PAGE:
Though the depicted embodiments show a flat surface, the invention works with curved surfaces as well. It is possible that in some applications a curved surface achieves better coupling of the sound field to the surface wave.

In an embodiment, the structure is optimised for sound pickup at a position on the surface where a microphone will be mounted (as sketched in FIG. 7). Alternatively, it is optimised for generating acoustic signals at a listener's ear position.

In an embodiment one or more cell is provided with damping materials in order to attenuate a surface wave. As noted above, the depth and the damping need not be the same for each cell and can vary over the surface of the structure. For example, narrow strips tuned for different ranges of frequencies, are arranged in parallel fashion, as sketched in FIG. 8(a). Or, damping material placed in the central region of the surface as in FIG. 8(b) such that a surface wave from either direction forms, builds in strength over the non-damping sections, then is dissipated as it propagates over the damped section.

The cross section of the component cells have one of any of a number of cross sectional shapes including square, triangular, circular and hexagonal. Different surface impedance functions can be obtained by having the cell cross section change with depth. This includes the possibility of a physical coupling between cells below their top surface, as indicated in FIG. 9d. Some potential cell geometries are shown in FIGS. 9a to 9 d. The use of different shapes allows for operation of the surface wave device to be different along different directions over the surface of the device.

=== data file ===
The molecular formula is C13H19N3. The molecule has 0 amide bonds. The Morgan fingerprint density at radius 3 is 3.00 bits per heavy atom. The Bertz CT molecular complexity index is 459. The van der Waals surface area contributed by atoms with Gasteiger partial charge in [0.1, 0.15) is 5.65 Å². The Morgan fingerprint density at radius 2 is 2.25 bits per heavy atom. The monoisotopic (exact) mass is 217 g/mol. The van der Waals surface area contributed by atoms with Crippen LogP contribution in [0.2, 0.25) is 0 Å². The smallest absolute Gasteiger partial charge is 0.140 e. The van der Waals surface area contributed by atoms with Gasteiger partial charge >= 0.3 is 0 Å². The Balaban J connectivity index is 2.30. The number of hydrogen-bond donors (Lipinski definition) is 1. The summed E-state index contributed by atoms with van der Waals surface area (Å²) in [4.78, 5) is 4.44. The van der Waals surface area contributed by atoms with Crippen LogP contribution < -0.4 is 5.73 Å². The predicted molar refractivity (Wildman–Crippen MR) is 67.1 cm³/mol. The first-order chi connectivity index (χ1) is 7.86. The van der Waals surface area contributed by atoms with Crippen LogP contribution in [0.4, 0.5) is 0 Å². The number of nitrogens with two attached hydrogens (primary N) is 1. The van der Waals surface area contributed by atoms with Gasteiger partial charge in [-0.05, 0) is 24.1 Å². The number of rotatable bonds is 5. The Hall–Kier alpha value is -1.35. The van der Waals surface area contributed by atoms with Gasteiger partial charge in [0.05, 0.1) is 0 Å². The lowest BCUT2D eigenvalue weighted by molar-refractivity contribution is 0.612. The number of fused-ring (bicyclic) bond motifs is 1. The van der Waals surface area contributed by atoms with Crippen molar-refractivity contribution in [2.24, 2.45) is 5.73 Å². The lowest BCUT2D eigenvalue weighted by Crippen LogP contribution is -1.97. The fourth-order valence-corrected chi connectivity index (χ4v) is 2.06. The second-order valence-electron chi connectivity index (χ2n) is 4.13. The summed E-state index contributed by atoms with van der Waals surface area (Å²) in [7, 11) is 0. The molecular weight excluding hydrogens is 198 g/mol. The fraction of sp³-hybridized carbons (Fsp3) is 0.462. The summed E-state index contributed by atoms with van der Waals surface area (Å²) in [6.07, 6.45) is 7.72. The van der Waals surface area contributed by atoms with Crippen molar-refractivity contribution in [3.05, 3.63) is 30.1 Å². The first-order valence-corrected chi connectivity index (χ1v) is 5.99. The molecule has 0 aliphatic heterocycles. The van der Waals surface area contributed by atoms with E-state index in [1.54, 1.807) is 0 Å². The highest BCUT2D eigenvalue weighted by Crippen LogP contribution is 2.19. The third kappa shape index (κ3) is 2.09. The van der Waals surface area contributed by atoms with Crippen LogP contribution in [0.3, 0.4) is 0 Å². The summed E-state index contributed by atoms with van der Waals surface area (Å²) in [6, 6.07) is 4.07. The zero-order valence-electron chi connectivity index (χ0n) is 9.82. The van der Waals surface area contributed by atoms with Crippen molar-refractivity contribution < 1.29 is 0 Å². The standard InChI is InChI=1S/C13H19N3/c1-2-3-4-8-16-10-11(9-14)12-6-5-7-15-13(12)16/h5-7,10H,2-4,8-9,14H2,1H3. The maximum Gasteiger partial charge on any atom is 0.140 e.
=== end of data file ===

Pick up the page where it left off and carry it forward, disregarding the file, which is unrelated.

Directional performance is achieved by maintaining a cellular separation in one transverse direction only. The surface structure shown in FIG. 10 supports surface waves in the x direction only. Thus, in the x direction simulated amplification results and in the y direction sound travels through air and is attenuated normally.

Referring to FIG. 11, an embodiment of a surface wave device having irregular shaped cells is shown. The lines 100, 101 and 102, show directions of sound wherein surface waves are formed. The line 103 shows a direction in which surface waves are impeded.

Referring to FIG. 12, a surface wave device having circular cells arranged in concentric circles is shown. Here, surface waves propagate through a centre of the circle but generally do not form otherwise. Of course, the size of the circles and of the overall circular structure will affect performance and frequency response characteristics are governed by the known principles of surface waves.

Preferably, the surface of the surface wave apparatus is covered with acoustically transparent material to prevent a build up of dirt or dust within the cells which may act to attenuate sound therein.

Numerous other embodiments may be envisaged without departing from the spirit or scope of the invention.

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Referenced by
Citing PatentFiling datePublication dateApplicantTitle
US7123735 *Sep 12, 2001Oct 17, 2006National Research Council Of CanadaMethod and apparatus to increase acoustic separation
US7428948 *Aug 11, 2005Sep 30, 2008Rpg Diffusor Systems, Inc.Hybrid amplitude-phase grating diffusers
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Classifications
U.S. Classification181/295, 181/30, 181/293
International ClassificationG10K11/26
Cooperative ClassificationG10K11/26
European ClassificationG10K11/26
Legal Events
DateCodeEventDescription
Feb 6, 2007FPExpired due to failure to pay maintenance fee
Effective date: 20061210
Dec 11, 2006LAPSLapse for failure to pay maintenance fees
Jun 28, 2006REMIMaintenance fee reminder mailed
Dec 14, 2000ASAssignment
Owner name: NATIONAL RESEARCH COUNCIL OF CANADA, CANADA
Free format text: ASSIGNMENT OF ASSIGNORS INTEREST;ASSIGNORS:RYAN, JAMES G.;STINSON, MICHAEL R.;REEL/FRAME:011380/0255;SIGNING DATES FROM 20001201 TO 20001208
Owner name: NATIONAL RESEARCH COUNCIL OF CANADA MONTREAL ROAD